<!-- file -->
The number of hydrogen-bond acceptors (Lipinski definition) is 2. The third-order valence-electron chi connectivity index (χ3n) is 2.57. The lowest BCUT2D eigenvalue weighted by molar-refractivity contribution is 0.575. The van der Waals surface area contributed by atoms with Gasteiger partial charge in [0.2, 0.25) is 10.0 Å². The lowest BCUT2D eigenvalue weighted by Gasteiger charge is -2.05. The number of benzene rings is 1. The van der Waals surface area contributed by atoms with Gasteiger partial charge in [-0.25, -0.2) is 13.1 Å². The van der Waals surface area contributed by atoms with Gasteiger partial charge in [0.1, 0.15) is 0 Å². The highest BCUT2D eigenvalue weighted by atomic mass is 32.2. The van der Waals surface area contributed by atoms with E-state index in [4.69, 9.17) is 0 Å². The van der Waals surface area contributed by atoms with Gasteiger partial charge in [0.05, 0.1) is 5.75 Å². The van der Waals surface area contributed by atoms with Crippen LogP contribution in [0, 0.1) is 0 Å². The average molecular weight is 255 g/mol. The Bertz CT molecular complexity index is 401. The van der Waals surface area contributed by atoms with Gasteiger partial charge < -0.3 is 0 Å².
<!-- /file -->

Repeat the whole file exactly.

The number of hydrogen-bond acceptors (Lipinski definition) is 2. The third-order valence-electron chi connectivity index (χ3n) is 2.57. The lowest BCUT2D eigenvalue weighted by molar-refractivity contribution is 0.575. The van der Waals surface area contributed by atoms with Gasteiger partial charge in [0.2, 0.25) is 10.0 Å². The lowest BCUT2D eigenvalue weighted by Gasteiger charge is -2.05. The number of benzene rings is 1. The van der Waals surface area contributed by atoms with Gasteiger partial charge in [-0.25, -0.2) is 13.1 Å². The van der Waals surface area contributed by atoms with Gasteiger partial charge in [0.1, 0.15) is 0 Å². The highest BCUT2D eigenvalue weighted by atomic mass is 32.2. The van der Waals surface area contributed by atoms with E-state index in [4.69, 9.17) is 0 Å². The van der Waals surface area contributed by atoms with Gasteiger partial charge in [0.05, 0.1) is 5.75 Å². The van der Waals surface area contributed by atoms with Crippen LogP contribution in [0, 0.1) is 0 Å². The average molecular weight is 255 g/mol. The Bertz CT molecular complexity index is 401. The van der Waals surface area contributed by atoms with Gasteiger partial charge < -0.3 is 0 Å².